Keeping kids safe in the driveway

This week’s guest blogger Kate Pickle was a preschool teacher in a past life (ie before kids). Here, she discovered a passion for understanding small humans, plus a great outlet for her creative streak. Nowadays, she is a stay-at-home Mum with lots of chickens and a start-stop veggie garden. Kate blogs at picklebums.com.

Child with football behind car

PLAY SAFE: Knowing the dangers associated with children in the driveway and knowing how quickly and easily an accident can occur is a good way to prevent it.

CRUNCH!

I hear the sound from inside the house and come running out to see what has happened. As my husband pulls the car forward the crumpled bike is revealed from under the back bumper.

There’s no damage to the car and it’s just an old bike, but I know what we are both thinking…

“I didn’t see it at all,” he says ashen faced, “…imagine if that was one of the kids.”

It’s one of those stories I hear on the news every now and then. A child has been killed, run over in the driveway by their family car.  A tragedy that will affect that family forever. And my heart sinks, because that could easily be our family. It could easily have been a child instead of a bike.

We both drive large cars, we have four kids, we have to drive large cars to fit them all in. Large cars are often high off the ground and the visibility of a small object that is close to you is minimal at best. Often, like with the bike – even when using mirrors and double checking – you can’t see anything at all.

So how do we stop a tragedy happening to our family? How can we make sure our driveway is safe?

Choose a car with better rear visibility

When we looked at updating my husband’s 4WD, high on the list of priorities was a car that had a reversing camera. The bike incident had really rattled him and having a car that had better rear visibility was important.

You can find more information about choosing a car with better rear visibility here.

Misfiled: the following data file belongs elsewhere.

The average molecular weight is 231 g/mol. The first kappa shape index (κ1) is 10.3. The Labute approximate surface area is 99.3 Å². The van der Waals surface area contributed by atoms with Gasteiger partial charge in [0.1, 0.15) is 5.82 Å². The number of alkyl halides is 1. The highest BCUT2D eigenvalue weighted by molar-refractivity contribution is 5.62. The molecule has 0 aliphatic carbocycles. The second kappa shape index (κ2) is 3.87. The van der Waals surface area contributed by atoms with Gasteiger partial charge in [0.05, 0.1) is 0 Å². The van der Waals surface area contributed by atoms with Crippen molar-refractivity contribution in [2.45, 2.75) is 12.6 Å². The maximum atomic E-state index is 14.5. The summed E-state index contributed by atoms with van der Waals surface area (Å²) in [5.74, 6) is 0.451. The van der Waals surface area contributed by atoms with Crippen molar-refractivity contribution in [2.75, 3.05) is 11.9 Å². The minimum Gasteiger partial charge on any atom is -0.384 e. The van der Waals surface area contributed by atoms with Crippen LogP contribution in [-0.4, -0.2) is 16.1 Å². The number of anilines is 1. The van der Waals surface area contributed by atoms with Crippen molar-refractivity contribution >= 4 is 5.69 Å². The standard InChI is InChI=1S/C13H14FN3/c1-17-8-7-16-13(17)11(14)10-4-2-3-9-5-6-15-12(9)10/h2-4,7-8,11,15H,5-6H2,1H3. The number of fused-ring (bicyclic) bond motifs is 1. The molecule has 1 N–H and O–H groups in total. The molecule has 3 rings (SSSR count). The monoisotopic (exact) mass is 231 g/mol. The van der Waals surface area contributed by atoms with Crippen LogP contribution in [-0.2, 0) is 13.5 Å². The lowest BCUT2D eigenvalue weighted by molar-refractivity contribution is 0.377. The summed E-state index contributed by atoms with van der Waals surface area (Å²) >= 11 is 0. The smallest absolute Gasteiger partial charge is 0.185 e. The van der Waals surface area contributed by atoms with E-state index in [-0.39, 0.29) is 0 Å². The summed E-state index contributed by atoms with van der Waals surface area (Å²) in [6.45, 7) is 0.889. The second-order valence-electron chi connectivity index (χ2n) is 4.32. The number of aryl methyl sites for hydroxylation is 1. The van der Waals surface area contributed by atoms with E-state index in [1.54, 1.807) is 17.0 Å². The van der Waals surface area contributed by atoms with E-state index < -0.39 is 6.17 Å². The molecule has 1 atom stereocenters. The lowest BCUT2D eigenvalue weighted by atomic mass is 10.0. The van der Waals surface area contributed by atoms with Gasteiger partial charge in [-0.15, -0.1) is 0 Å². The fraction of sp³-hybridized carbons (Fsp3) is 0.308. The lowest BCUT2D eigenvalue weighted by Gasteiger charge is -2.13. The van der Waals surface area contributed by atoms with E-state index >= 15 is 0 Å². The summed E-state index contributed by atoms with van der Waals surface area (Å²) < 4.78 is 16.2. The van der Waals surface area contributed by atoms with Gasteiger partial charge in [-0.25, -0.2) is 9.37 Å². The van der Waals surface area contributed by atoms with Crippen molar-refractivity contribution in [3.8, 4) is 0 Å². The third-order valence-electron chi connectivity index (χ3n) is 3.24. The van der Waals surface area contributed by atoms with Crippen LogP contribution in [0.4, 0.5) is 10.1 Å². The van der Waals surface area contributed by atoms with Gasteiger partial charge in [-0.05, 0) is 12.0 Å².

While the rear camera helps, it is not fool proof. Children move fast and sometimes you may not see a child in your rear camera until it is too late. So a rear camera is just one thing you can do to help keep your kids safe.

Educate your children about driveway safety

We have eight year old twins, a five year old and a two year old. All of them know that it is not safe to be out on our driveway when cars are moving.

We have taught them that the safe place to be is either in the car, or up on our high front veranda. If they are standing on the veranda the car driver can see them all clearly and know they are safe, and they are to stay there until the driver tells them it is okay to move.

We also teach our kids that it is not safe to play around cars. Playing between or behind parked cars is never okay as you just don’t know when a car might move without knowing you are there.

Supervise your kids

Our older kids are very aware of the rules and the danger, but even at 8 years of age,  kids can be unpredictable, they can get mixed up, or forget, and the two year old only has a passing interest in any ‘rules’ or ‘dangers’. So no matter how well educated our kids are, there is no substitute for supervision.

Always supervise your children whenever a car is to be moved: hold their hands or hold them close to keep them safe. If there is not another adult to supervise them standing on the veranda, then the best place for them to be is safely restrained in the car.

Educate yourself